Small Damages, by Beth Kephart (293 pages) – Kenzie is eighteen and pregnant to her boyfriend, the ambitious Kevin who is headed for Yale. Kenzie is sent to Spain to stay so that she’s closer to her baby’s adoptive parents. She has to cope with the culture shock, a stubborn old cook, and the young and mysterious Esteban with his Hyberian charm and gentle way with horses.

First line: ‘The streets of Seville are the size of sidewalks, and there are alleys leaking off from the streets.

Something Strange and Deadly, by Susan Dennard (388 pages) – Victoria-era Philadelphia has a zombie problem, and Eleanor Fitt’s brother has gone missing in New York. He was able to send a cryptic letter via zombie, and for Eleanor to find him she will need the help of the Spirit-Hunters, who defend the city from the weird. This is the first book in a planned trilogy.

First line: ‘“Dead!” a woman screamed. “It’s the Dead!” My heart shot into my throat, and shocked cries rippled through the station.

Pushing the Limits, by Katie McGarry (403 pages) – Echo and Noah are both teens whose lives are marred by tragedy and secrets, and both are struggling to regain some semblance of normalcy. They are drawn together, and fall in love. If you like  a “suspenseful plot, dramatic conflicts, and tragic characters” you will like this, a review says.

First line: ‘“My father is a control freak, I hate my stepmother, my brother is dead and my mother has … well … issues. How do you think I’m doing?”

Enshadowed : A Nevermore Book, by Kelly Creagh (429 pages) – Book two in a series about a dreamworld inhabited by Edgar Allan Poe’s stories that have come to life. Varen is trapped there, and Isobel is the only person who can save him. Will she save him before he becomes her greatest and most lethal enemy? I don’t knoooooow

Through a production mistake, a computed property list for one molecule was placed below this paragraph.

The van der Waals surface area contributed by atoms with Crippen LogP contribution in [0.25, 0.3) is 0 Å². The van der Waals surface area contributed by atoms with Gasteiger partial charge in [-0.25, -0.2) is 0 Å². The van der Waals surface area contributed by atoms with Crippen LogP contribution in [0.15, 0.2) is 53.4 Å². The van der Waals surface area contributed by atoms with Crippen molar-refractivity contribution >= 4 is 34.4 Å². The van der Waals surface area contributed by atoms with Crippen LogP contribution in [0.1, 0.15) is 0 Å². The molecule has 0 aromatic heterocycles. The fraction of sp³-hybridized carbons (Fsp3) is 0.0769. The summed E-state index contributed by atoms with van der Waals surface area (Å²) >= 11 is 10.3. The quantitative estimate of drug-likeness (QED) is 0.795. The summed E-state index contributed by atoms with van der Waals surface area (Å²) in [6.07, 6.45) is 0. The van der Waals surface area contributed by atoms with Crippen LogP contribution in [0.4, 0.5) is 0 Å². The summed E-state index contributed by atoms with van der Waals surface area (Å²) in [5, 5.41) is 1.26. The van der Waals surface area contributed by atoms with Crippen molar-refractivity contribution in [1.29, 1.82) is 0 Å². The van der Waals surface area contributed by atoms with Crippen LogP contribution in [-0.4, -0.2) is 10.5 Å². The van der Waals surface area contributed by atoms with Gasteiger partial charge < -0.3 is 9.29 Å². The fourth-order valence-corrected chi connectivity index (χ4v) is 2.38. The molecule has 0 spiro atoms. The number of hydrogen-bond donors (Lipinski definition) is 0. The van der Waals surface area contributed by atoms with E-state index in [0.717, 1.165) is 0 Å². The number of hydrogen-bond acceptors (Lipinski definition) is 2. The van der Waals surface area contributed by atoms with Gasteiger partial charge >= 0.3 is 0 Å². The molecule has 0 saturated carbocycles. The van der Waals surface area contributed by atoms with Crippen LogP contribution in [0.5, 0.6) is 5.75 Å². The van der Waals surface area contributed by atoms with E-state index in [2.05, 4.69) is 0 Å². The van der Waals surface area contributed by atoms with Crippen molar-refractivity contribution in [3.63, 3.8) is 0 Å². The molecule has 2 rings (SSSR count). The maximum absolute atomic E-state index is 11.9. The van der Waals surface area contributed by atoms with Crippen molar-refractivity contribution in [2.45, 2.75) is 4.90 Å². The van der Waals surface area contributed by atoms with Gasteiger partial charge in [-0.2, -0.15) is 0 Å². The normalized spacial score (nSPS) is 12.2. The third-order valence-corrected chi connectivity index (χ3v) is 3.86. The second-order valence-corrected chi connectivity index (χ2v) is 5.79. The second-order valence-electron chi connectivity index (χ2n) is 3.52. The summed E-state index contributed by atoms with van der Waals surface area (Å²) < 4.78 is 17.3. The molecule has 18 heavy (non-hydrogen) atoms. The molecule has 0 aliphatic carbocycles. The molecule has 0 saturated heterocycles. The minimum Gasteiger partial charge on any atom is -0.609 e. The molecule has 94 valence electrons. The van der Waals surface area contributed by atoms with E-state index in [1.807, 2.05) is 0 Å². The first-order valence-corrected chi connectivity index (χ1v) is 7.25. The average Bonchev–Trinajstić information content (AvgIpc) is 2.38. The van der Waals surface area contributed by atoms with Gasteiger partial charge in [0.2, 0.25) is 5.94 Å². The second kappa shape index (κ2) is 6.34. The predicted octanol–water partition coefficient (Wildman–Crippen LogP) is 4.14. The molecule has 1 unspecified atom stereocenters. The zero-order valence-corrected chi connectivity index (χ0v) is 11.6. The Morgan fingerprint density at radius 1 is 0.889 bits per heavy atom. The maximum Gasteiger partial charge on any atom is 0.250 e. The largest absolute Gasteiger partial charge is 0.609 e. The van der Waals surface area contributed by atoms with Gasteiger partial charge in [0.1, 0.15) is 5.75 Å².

First line: ‘“Edgar?” Speaking softly, Dr. Moran leaned over his patient. His eyes traced the wan and pallid countenance of the famous poet, Edgar Poe.

Unspoken : The Lynburn Legacy, by Sarah Rees Brennan (373 pages) – This blurb is incredibly complex and difficult, so just read this summary written by Grimm back in July. It is the first in a series, but according to Goodreads there are a couple of short stories in ebook form that are prequels to this book. Get them from her site, maybe.

First line: ‘Every town in England has a story. One day I am going to find out Sorry-in-the-Vale’s.

Dead Embers : A Valkyrie Novel, by T. G. Ayer (380 pages) – This is book 2 in a series. (Here’s book 1!) Bryn is a Valkyrie (the Norse angels of death who carry heroes to Valhalla (imagine one of the sets from LoTR but with vikings)). She is in training still! Loki (Norse god of mischief) has somehow stuck her boyfriend in Hel (Hel is the Norse underworld! Boo) and Ragnorok (the Norse apocalypse!) is on its way. So yeah, not much to look forward to.

First line: ‘Cold burrowed into my knees, digging icy claws deep into bone. Despite the pain, I didn’t move.’

Between You and Me, by Marisa Calin (243 pages) – Phyre is sixteen and wants to be an actress. She falls in love with the student teacher  of drama class, Mia, which leaves her best friend (who loves Phyre) feeling blue. This book is written as a screenplay, with the best friend never described further than just  the role of “you” in the script. Phyre is “me”, if that makes sense?

First line: ‘FADE IN

‘MY BEDROOM. SEPTEMBER. EVENING.

‘Close-up. Heart-shaped pink sunglasses.’